There were no reports of injuries, but the kibbutz's fence sustained light damage. At least nine mortar shells landed in the area without causing injuries.
About two hours later, two additional blasts were heard in the Sa'ar Hanegev Regional Council, but the rockets' landing site was not located. The Salah al-Din Brigades, the Popular Resistance Committee's military wing, claimed responsibility for the rockets.
One more rocket landed in the area at around 3:30 pm, and another hit the Ashkelon Coast Regional Council just before 4 pm without causing injuries or damage.
At around 8 pm a Qassam rocket landed next to Ashkelon's industrial district. No casualties or damages were reported.
A mortar shell fired at the Erez crossing in the northern Gaza Strip in the late morning hours hit the crossing hall's ceiling, not far from a group of 150 Palestinian pilgrims making their way to Bethlehem and several patients headed to Israeli hospitals for medical treatment.
The mortar did not explode on impact, but caused damage. There were no injuries in the incident.
The pilgrims' transfer into Bethlehem was delayed for a while, but the Defense Ministry's crossing administration planned to resume the crossing's activities a few hours later. The Erez crossing's ceiling cannot be fortified, but alternative means of protection are aimed at reducing the impact of a hit.
Foreign Minister Tzipi Livni headed to Cairo on Thursday morning for a meeting with Egyptian President Hosni Mubarak, who tried to dissuade Israel from implementing its decision to operate in Gaza. She presented him with the Israeli demand to restore a state of calm.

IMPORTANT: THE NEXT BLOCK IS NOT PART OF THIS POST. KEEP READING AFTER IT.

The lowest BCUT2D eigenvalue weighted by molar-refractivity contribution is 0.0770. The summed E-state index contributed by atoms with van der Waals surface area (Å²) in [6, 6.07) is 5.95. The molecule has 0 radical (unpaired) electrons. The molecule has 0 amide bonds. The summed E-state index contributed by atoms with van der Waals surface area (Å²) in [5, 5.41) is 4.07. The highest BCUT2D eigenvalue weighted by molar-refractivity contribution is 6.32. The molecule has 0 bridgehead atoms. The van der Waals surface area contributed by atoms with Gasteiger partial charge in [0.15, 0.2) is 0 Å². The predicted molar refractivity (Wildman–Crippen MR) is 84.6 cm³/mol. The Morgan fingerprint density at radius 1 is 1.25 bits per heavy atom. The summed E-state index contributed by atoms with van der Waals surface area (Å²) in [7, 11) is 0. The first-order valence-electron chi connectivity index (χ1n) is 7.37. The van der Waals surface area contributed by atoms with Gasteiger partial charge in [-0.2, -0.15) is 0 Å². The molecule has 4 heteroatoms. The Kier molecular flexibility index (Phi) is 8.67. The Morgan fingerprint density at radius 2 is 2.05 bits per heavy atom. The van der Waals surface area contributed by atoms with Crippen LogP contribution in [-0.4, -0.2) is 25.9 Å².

Livni and Mubarak in Cairo (Photo: AP)
Thursday's rocket fire followed a particularly stormy day in the Gaza vicinity, with some 60 rockets and mortar shells hitting the area.
Following an instruction issued by the National Security Cabinet on Wednesday, the defense establishment has began preparing for a gradual operation, which according to estimates will end only after Hamas agrees to renew the ceasefire.
Most Hamas gunmen in Gaza went into hiding on Wednesday for fear of a harsh Israeli response to the heavy rocket and mortar barrages emanating from the Strip.
'Military operation unpreventable'
Meanwhile, the IDF has begun preparing for a military operation. The operation will go forth according to all stipulations unless Hamas ceases its fire.
Military officials said the IDF would enter Gaza when the weather and other factors allowed for the operation to go forth. It will be conducted mostly through air strikes. The officials said Israel did not intend to recapture Gaza, but merely to put pressure on the terror organizations.
An IDF official said Wednesday that "our goal is to make Hamas come to a decision that the fire must stop, and this goal can be accomplished by a military operation, which is unpreventable in the current situation." Other officials said many of the preparations for the operation had already been completed.
"An operation can be carried out in many ways," one official said. "There is a wide selection of tools we can use, and we don’t have to use them all at once."
Israel has reached a decision to deal Hamas a severe blow in Gaza, and, barring a major change in the Islamist group's stance, is merely waiting for the most opportune time to strike.
Hanan Greenberg and Roni Sofer contributed to this report